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5 Reasons You Might Have Mood Swings During Menopause

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Updated March 25, 2008

Although most women go through menopause without mood problems, there are some for whom it is a roller coaster of emotions. If you are noticing more sadness, irritability, unpredictable mood changes, or anxiety, here are 5 things that might be causing your menopause distress.

1. You Might Be One of Those "Sensitive Types"

For reasons that aren't completely known, some women are just highly sensitive to changes in hormone levels. If you have been prone to premenstrual mood problems, have had a post-partum depression, or were extremely "emotional" during a pregnancy, you may be one of these sensitive souls who struggles every time the estrogen drops. If this is the reason behind your mood swings, you might be a good candidate for a short course of hormone therapy to even out the bumps. Talk it over with your doctor if you think this describes you.

2. You're Not Getting Good Sleep

If for some reason you are not getting enough deep, restorative sleep at night, it could make you feel irritable or anxious. If you have night sweats -- even mild ones -- you may be missing that deep sleep that keeps you on an even keel during the day. Snoring may indicate that you have sleep apnea -- another reason women fail to get the sleep they need. And being a constant worrier can also ruin your rest. Talk it over with your doctor and find out whether treating your hot flashes, diagnosing a sleep disorder like apnea, or managing your stress would put you on the road to a better night's sleep. It's hard to be positive when your body (and brain!) are craving sleep.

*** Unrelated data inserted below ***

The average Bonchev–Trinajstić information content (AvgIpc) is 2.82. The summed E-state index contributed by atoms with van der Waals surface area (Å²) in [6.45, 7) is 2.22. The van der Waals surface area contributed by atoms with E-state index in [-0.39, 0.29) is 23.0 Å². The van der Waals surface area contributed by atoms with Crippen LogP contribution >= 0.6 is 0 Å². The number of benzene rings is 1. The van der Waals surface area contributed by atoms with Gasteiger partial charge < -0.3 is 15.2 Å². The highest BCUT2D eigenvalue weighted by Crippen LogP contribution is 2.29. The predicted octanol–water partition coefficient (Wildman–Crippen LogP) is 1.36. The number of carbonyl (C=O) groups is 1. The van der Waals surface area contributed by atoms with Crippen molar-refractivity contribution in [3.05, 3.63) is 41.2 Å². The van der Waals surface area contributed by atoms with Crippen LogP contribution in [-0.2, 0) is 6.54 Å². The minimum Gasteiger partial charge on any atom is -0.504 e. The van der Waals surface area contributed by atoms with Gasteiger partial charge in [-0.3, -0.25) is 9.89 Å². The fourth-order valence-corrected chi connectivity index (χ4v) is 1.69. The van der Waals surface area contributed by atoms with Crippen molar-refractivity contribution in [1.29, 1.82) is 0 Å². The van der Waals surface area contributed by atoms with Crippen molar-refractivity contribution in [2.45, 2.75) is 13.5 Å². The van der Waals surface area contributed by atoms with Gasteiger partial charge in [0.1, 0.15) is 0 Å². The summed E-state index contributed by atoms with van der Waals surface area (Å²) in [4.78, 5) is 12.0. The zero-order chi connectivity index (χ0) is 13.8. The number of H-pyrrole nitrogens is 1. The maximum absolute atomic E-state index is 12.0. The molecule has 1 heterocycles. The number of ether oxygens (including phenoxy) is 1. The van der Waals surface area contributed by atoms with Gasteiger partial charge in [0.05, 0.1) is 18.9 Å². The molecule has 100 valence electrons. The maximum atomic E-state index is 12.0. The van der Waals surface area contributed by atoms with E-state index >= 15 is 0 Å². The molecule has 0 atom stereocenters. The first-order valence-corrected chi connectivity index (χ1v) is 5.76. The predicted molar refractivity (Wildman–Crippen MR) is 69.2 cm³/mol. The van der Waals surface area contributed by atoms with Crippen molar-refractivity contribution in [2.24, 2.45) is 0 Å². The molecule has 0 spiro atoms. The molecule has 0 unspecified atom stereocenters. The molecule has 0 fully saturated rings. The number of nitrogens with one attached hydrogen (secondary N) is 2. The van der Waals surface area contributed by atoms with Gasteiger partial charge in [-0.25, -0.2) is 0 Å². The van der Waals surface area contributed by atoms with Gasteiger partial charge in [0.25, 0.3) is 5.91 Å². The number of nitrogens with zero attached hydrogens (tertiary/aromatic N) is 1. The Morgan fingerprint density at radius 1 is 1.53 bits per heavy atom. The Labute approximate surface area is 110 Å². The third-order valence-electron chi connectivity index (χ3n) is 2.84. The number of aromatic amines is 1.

3. You've Had Depression in the Past

Women with a history of depression are more likely to suffer from similar mood problems during menopause. If you have ever been on antidepressants or have been diagnosed with major depression it's important to be aware that you may struggle with this again during menopause. At the first sign that your mood is slipping, check with your doctor or counselor about whether you will need added support as you adjust to your hormones. This is not being "wimpy" -- it's being smart. The earlier you intervene with a recurring bout of depression, the less it will affect your life and relationships. If you are not taking as much interest in your life, or if you are sad, irritable or anxious, it's time to talk to someone you trust.

4. Too Much Change in Your Life

Change is a part of living, and sometimes it is wonderful. But it is also stressful and if you are undergoing major changes in your life, they can affect your mood. A new job, moving, marital changes, kids leaving home, parents becoming ill -- these are all common during midlife and any one of them can stretch you beyond your limits. If you are irritable, sad, preoccupied, anxious or losing sleep because of the circumstances in your life, you will be less effective managing these changes. Reducing stress and making healthy lifestyle decisions can help. Don't try to be Superwoman when there's too much going on. Give yourself permission to get whatever help and support makes sense, and you'll find your mood is lighter.

5. Your Attitude

Until you reach forty, you may not have thought much about older women and how you feel about them. But when you begin to see yourself in early middle age, you come face to face with your attitudes about aging, and especially about being an older woman. If you feel sad, despairing or angry about getting older, your mood will spill over into other areas of your life. You may be blaming your sadness on menopause when really it's your own reaction to getting older. Take a soul searching, honest look at how you feel about being middle aged. If you find yourself resisting or impatient you might need to rethink your view of what it means to be over forty. It's a time of life full of possibility, but not until you see it as such.

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